After a trip to Saudi Arabia which did not deliver his side back to Manchester Airport until 8pm on Thursday, Sir Alex Ferguson could have wished for opponents other than Tottenham in one of the FA Cup weekend's most interesting ties tomorrow.
Spurs have scored 73 goals in all competitions this season – 12 more than United – and Ferguson was reflecting yesterday on the dual threat presented by Robbie Keane and Dimitar Berbatov. Ferguson has known Keane, who scored his 100th goal last Saturday, since the Irishman's days at Wolves coincided with his own son, Darren. "I remember Darren telling me about this young kid called Robbie so we know all about him," Ferguson said. "He's a terrific record considering Spurs have not really been that successful over the last few years."
Ferguson's appreciation of Berbatov is even better known and the circumspection he showed yesterday about a player many believe he will try to sign this summer suggested that he did not want to fan too many flames. "He is a good player. He is a big strong, lad too. People don't realise how strong he is," was all he would say. "He is well-balanced and hard to shake off the ball."
After the 5-1 demolition of Arsenal in midweek, Spurs also arrive at the perfect time in their season and Ferguson is aware that Juande Ramos' approach to life at White Hart Lane is beginning to have an effect. "Obviously, their new manager will now be feeling he has got the understanding of the team and they will be understanding his way of playing," he said.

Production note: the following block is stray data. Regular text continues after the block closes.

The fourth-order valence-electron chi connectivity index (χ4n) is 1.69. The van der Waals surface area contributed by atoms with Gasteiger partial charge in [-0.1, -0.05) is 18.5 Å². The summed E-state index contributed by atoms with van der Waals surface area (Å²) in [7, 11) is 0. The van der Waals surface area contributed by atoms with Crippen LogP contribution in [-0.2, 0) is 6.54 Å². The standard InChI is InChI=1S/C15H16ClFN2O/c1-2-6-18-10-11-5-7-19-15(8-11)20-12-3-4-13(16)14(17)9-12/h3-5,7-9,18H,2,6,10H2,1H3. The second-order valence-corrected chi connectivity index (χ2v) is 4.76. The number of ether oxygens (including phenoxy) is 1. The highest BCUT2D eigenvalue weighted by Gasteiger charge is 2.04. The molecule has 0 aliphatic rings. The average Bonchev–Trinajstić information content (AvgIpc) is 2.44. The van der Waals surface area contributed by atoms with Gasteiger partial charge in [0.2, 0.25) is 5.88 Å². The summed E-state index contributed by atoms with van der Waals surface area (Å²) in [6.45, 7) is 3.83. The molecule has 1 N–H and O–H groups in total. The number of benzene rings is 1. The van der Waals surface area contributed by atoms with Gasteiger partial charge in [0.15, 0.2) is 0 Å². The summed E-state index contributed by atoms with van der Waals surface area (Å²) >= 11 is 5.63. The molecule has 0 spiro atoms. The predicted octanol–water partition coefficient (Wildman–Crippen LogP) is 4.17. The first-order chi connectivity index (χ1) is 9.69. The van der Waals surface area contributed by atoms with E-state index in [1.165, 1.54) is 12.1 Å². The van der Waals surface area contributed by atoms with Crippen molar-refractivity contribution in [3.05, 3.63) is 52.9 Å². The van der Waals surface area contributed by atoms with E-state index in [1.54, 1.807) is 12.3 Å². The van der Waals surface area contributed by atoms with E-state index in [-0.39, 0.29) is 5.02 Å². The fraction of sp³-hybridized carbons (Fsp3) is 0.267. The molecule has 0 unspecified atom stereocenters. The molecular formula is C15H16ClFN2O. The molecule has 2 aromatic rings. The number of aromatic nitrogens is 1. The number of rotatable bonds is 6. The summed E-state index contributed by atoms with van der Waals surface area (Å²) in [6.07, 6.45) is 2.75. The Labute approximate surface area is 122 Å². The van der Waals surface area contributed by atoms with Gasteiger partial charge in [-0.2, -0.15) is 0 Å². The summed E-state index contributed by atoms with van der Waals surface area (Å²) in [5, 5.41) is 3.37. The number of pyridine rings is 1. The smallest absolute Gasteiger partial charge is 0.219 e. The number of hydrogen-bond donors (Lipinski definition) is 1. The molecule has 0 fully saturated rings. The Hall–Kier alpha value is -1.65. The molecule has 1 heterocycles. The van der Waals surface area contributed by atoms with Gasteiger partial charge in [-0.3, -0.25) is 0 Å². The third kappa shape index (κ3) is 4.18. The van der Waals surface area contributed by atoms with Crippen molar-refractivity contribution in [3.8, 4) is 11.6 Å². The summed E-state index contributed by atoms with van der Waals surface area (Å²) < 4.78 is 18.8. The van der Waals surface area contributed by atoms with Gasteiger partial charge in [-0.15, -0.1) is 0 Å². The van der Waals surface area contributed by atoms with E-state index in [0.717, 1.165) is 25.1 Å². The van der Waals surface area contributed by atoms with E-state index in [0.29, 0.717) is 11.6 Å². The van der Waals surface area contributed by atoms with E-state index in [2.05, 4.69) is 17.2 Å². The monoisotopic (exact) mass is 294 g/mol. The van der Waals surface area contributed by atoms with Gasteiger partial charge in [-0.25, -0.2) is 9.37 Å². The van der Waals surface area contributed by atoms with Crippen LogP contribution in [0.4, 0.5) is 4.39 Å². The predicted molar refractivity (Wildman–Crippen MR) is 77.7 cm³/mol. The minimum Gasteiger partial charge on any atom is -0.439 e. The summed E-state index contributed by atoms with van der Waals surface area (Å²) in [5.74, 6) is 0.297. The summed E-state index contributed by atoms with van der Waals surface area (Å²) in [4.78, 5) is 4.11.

But Ferguson has more grounds than ever to feel optimistic. United have not lost at home to Tottenham since 1989 and at the start of a week which should finally see Paul Scholes return to action – against Portsmouth on Wednesday – after the knee surgery which has kept him out since October, the strength his players are demonstrating, particularly late in games, is beginning to look formidable. Ferguson cites the Reading game, a gruelling one for his side, though the way United overcame Aston Villa in the last 20 minutes, in the third round, demonstrated more of the same.
Ferguson also insisted the Saudi trip had not taken any toll. "To travel six hours out and then have a longer trip back wasn't the best – but that is a mere bagatelle in relation to the experience of going to Saudi, which was a great cultural experience for everyone," he said.
Ramos, who revealed yesterday that his club's three-man transfer committee had turned down "six to eight" players during his reign as Tottenham head coach so far, has a side who are far more of a work in progress.
He is believed to be interested in bringing in Tiago of Juventus, with talks under way with the Middlesbrough defender Jonathan Woodgate. But he was relaxed about the task ahead. "I'll take a bottle and if we win, I'll open it and if we lose, I won't," he said yesterday.Reuse content